A composer born in Vienna who spent a large part of his life in Italy, Lidarti was the author of several Hebrew works, including the famous oratorio Ester, the longest and richest composition of all the Hebrew art music in the 17th and 18th centuries.
Cristiano Giuseppe Lidarti, of Italian origin, was born in Vienna in 1730. Educated by the Jesuits, he studied philosophy and law at the University of Vienna. As a child, he took harp and harpsichord lessons but did not formally study the composition, although his uncle, Giuseppe Bonno, was Kappelmeister at the Imperial Court. In order to correct a certain dilettantism his uncle advised him to study the theoreticians of traditional classical music. At the age of 21 or 22, Lidarti left for Italy with the intention of studying with Jomelli. These projects were not realized, Lidarti lived for some time in Venice and Florence, then worked as a music teacher in Cortona for five years and finally got a position as a musician (double bass / cello) in the chapel of Cavalieri di St. Stefano in Pisa, a position that he kept for nearly forty years. In the meantime he was admitted to the prestigious Accademia Filarmonica in Bologna and Modena. Lidarti, according to his own testimony, abandoned to maturity “the sublime and fugued style” that he practiced during his youth, and adopted the “simple and melodic” gallant style, developed at the time in Italy and characteristic of the preclassical period . The exact date of Lidarti’s death is not known – his last composition dates from 1793 and his name disappears from the salary list of the Cavalieri di St. Stefano chapel after February 15, 1794.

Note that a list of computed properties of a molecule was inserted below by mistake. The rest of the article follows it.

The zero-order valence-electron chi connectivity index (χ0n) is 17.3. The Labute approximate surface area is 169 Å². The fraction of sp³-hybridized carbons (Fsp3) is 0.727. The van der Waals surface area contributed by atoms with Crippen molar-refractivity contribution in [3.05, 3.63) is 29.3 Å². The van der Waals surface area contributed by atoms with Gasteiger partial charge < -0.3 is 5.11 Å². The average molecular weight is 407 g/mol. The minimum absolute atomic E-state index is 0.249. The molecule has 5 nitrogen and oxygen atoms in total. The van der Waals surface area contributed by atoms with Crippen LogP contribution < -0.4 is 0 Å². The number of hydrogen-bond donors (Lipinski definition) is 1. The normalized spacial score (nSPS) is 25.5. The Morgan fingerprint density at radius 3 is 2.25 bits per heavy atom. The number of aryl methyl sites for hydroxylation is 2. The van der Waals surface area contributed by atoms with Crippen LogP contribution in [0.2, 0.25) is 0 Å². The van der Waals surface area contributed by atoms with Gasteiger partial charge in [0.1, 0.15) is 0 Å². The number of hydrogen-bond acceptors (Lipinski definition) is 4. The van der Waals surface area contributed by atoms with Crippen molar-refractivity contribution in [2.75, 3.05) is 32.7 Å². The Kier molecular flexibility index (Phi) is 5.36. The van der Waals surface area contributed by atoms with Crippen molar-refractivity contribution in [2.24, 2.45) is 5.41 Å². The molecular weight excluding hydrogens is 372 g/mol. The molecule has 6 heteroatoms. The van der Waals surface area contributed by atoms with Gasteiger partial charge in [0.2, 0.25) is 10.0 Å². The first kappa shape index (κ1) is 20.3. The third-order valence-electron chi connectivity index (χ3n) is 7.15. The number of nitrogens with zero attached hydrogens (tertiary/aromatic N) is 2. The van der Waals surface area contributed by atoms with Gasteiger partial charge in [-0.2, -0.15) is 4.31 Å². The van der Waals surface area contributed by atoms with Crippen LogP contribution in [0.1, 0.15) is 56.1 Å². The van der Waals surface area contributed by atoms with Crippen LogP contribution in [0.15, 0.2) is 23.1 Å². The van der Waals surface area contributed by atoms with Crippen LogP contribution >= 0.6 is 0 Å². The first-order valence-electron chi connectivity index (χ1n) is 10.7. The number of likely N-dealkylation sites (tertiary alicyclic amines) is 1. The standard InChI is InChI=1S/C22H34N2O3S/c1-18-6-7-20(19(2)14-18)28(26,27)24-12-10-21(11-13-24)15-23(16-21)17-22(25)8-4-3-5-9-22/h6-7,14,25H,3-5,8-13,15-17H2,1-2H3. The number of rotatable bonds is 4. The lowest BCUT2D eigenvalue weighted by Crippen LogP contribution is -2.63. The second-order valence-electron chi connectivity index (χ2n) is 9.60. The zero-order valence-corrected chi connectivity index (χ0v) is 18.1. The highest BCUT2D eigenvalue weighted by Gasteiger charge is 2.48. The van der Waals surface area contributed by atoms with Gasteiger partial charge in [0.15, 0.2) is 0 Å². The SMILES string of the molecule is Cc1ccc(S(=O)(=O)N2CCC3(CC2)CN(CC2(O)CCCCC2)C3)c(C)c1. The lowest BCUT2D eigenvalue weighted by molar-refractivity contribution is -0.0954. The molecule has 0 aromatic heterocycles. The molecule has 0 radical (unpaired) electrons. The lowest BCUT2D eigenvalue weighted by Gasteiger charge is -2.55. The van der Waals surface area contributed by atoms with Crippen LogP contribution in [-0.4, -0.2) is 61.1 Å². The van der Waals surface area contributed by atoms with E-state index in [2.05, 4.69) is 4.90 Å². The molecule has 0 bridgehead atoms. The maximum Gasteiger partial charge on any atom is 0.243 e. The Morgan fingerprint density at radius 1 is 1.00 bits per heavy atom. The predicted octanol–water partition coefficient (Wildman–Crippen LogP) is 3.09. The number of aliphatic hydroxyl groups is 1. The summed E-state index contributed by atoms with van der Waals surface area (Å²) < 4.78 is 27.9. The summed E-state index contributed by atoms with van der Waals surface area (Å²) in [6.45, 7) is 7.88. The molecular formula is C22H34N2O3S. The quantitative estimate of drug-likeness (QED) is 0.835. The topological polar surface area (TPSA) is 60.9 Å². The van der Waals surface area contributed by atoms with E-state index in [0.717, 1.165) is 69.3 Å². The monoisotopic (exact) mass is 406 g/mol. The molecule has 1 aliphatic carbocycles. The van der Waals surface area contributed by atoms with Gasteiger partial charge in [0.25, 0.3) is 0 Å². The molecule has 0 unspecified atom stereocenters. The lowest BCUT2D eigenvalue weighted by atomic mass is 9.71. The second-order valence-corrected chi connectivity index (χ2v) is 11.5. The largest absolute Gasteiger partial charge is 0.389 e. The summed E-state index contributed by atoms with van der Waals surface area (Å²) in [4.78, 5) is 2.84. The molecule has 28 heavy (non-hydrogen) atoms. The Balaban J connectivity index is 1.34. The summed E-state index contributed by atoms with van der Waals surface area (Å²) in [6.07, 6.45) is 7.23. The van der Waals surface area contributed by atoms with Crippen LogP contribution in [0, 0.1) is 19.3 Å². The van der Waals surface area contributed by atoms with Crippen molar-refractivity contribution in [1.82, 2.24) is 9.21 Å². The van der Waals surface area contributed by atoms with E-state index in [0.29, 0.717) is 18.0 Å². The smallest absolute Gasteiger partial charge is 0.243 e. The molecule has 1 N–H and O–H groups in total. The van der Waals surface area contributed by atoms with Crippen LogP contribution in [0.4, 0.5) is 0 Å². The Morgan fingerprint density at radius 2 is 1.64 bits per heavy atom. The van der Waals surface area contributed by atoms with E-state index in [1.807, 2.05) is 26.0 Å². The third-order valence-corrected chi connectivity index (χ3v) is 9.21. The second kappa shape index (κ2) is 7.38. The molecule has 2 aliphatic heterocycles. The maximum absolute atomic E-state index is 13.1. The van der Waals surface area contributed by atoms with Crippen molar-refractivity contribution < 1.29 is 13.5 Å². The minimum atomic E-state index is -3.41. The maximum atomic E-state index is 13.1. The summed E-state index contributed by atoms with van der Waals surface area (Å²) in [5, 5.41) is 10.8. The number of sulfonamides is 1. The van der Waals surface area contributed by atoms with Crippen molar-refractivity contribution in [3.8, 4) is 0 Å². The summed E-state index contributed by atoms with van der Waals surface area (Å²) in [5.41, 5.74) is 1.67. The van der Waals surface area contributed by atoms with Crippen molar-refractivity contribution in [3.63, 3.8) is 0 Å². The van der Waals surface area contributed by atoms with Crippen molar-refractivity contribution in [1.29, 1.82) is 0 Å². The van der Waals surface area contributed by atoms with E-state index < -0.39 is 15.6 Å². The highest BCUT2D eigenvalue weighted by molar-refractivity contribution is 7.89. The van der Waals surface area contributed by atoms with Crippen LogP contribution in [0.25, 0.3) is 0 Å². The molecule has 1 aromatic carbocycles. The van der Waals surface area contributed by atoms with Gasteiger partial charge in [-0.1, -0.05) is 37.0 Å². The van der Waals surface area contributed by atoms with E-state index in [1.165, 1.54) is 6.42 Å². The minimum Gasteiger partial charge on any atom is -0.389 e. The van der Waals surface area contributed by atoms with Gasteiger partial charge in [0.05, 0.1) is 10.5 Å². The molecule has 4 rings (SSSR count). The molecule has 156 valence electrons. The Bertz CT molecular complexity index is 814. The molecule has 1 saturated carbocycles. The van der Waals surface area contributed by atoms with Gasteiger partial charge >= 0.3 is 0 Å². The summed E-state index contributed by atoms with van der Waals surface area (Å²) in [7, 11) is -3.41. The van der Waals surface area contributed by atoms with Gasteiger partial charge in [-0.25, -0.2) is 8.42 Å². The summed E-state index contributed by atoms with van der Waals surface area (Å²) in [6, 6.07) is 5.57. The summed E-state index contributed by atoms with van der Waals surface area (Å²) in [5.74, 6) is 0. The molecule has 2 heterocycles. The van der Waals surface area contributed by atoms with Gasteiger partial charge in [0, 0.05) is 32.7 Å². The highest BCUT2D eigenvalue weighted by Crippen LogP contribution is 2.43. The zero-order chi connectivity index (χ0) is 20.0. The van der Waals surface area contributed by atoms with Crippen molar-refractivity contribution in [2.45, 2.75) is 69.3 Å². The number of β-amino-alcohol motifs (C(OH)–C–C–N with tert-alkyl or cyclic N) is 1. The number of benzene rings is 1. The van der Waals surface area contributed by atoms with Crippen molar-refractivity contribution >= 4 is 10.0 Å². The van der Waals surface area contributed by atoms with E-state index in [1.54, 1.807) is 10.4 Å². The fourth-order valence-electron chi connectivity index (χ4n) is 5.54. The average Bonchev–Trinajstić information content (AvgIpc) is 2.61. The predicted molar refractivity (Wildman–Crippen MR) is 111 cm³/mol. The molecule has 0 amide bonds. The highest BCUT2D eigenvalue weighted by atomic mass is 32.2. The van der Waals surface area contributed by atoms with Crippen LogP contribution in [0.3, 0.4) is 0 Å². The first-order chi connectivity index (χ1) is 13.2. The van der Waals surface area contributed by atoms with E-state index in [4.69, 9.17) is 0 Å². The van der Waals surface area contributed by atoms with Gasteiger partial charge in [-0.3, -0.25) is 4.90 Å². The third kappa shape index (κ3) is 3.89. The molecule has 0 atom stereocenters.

Lidarti was one of the two leading composers of the 18th century who worked for the Portuguese Jewish community in Amsterdam (the other being the Jewish composer Abraham Caceres). His name appeared for the first time in the register of the Portuguese Jewish community of Amsterdam around 1770. The known Hebrew pieces of Lidarti include the solo cantatas Bo’i be-shalom and Kol ha-neshama, the duet Ha-mesiah illemim, the choral pieces Be-fi yesharim and Nora elohim, all preserved in manuscript form at the Ets Haim’s community library and especially the Ester oratorio which remains to this day the longest and richest Hebrew work of all the art music of the 17th and 18th centuries.
- Israel Adler, La pratique musicale savante dans quelques communautés juives en Europe aux XVIIème et XVIIIème siècles, Mouton & Co, 1966, pp. 189-236.
- Leaflet of the double CD Cristiano Giuseppe Lidarti, Esther, Orchestre National de Montpellier, choeur de la radio lettone, Friedemann Layer direction, Euterpe, 2003.
Learn more on Esther’s oratorio
Watch excerpts from the Oratorio of Ester
Watch an excerpt of the concert of Baroque Jewish Music, tribute to Israel Adler
Look at other documents related to Baroque Jewish Music
Listen and order the CD Baroque jewish Music